Social implications

Social isolation is a waste of human resource and value created by seniors in the communities.

Originality/value

The paper makes a unique contribution by focusing on immigrant and refugee seniors.

Details

International Journal of Migration, Health and Social Care, vol. 15 no. 3
Type: Research Article
ISSN: 1747-9894

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Article
Publication date: 12 March 2018

Roser Beneito-Montagut, Nizaiá Cassián-Yde and Arantza Begueria

Social isolation and loneliness are recognised social, health and wellbeing problems that particularly affect later life. They have been the subject of many recent…

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Abstract

Purpose

Social isolation and loneliness are recognised social, health and wellbeing problems that particularly affect later life. They have been the subject of many recent studies. Studies examining the role of the internet in addressing these problems have multiplied. However, it is still not known whether internet-mediated social interaction has any role in mitigating social isolation and or loneliness. To address this gap, the purpose of this paper is to review previous research that investigates the relationship between internet use for communication and social isolation and loneliness.

Design/methodology/approach

This paper reviews the empirical literature published since 2000 and expands on previous literature reviews by including a variety of research designs and disciplines.

Findings

Despite the recent increase in studies, there is still little evidence to show internet effects on social isolation and loneliness. It is concluded that future research programmes aimed at reducing them by the use of the internet should include more robust methodological and theoretical frameworks, employ longitudinal research designs and provide a more nuanced description of both the social phenomena (social isolation and loneliness) and internet-mediated social interaction.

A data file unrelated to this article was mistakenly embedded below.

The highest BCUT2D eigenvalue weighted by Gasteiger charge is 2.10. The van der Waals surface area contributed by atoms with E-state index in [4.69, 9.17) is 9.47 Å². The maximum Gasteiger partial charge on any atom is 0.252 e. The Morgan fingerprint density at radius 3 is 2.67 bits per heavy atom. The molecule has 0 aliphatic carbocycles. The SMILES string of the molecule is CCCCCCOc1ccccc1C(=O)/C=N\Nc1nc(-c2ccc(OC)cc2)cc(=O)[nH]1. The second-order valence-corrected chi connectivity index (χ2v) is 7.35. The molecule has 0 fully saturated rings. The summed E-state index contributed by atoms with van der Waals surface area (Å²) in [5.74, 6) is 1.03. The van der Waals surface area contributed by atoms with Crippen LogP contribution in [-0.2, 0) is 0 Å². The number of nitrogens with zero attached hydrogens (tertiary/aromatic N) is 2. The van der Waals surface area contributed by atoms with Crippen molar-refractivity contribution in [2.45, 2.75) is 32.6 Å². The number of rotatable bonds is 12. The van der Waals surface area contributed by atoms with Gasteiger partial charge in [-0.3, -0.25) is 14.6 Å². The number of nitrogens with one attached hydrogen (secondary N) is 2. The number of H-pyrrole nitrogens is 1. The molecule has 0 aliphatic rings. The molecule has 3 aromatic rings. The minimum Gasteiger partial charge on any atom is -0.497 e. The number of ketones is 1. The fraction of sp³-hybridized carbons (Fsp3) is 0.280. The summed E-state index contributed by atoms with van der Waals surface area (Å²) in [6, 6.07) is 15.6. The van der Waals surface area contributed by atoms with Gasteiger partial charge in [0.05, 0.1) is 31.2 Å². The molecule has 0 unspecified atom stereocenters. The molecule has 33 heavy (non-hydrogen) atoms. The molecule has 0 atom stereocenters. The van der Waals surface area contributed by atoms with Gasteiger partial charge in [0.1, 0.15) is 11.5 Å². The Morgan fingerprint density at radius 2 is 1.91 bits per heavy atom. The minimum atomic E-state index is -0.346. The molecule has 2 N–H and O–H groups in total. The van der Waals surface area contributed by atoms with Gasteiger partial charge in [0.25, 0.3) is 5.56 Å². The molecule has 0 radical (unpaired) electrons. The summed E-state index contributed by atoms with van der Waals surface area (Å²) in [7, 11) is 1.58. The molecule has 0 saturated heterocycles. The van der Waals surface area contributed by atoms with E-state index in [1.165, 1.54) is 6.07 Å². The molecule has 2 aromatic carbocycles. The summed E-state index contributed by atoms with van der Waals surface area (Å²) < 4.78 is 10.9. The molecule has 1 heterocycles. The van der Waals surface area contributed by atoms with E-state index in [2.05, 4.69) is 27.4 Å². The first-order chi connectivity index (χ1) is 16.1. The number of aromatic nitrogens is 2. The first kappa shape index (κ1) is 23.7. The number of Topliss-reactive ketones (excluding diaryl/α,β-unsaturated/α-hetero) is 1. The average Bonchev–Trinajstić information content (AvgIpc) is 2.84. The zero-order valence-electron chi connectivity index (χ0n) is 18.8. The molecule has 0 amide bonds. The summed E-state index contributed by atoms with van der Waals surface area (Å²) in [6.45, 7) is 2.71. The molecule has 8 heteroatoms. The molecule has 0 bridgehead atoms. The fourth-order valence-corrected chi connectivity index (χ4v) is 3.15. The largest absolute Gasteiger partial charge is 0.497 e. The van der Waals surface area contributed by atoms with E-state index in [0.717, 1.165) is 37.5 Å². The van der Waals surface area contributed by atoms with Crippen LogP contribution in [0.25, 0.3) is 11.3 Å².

Originality/value

Previous reviews are not restricted to internet-based studies and include several types of interventions aiming at reducing social isolation and/or loneliness. They do not attempt to disentangle the internet effects of social isolation and loneliness.

Details

Quality in Ageing and Older Adults, vol. 19 no. 1
Type: Research Article
ISSN: 1471-7794

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Article
Publication date: 6 November 2017

Kathleen Bentein, Alice Garcia, Sylvie Guerrero and Olivier Herrbach

The purpose of this paper is to investigate the consequences of experiencing social isolation in a context of dirty work. Relying on an integration of the job…

Abstract

Purpose

The purpose of this paper is to investigate the consequences of experiencing social isolation in a context of dirty work. Relying on an integration of the job demands-resources model (Schaufeli and Bakker, 2004) with the social identity approach (Ashforth and Kreiner, 1999), the paper posits that perceived social isolation prevents the development of defense mechanisms that could counter the occupational stigma, and thus tends to increase perceptions of stigmatization, and to decrease perceptions of the prosocial impact of their work. Through these two perceptions, perceived social isolation indirectly affects emotional exhaustion and work engagement.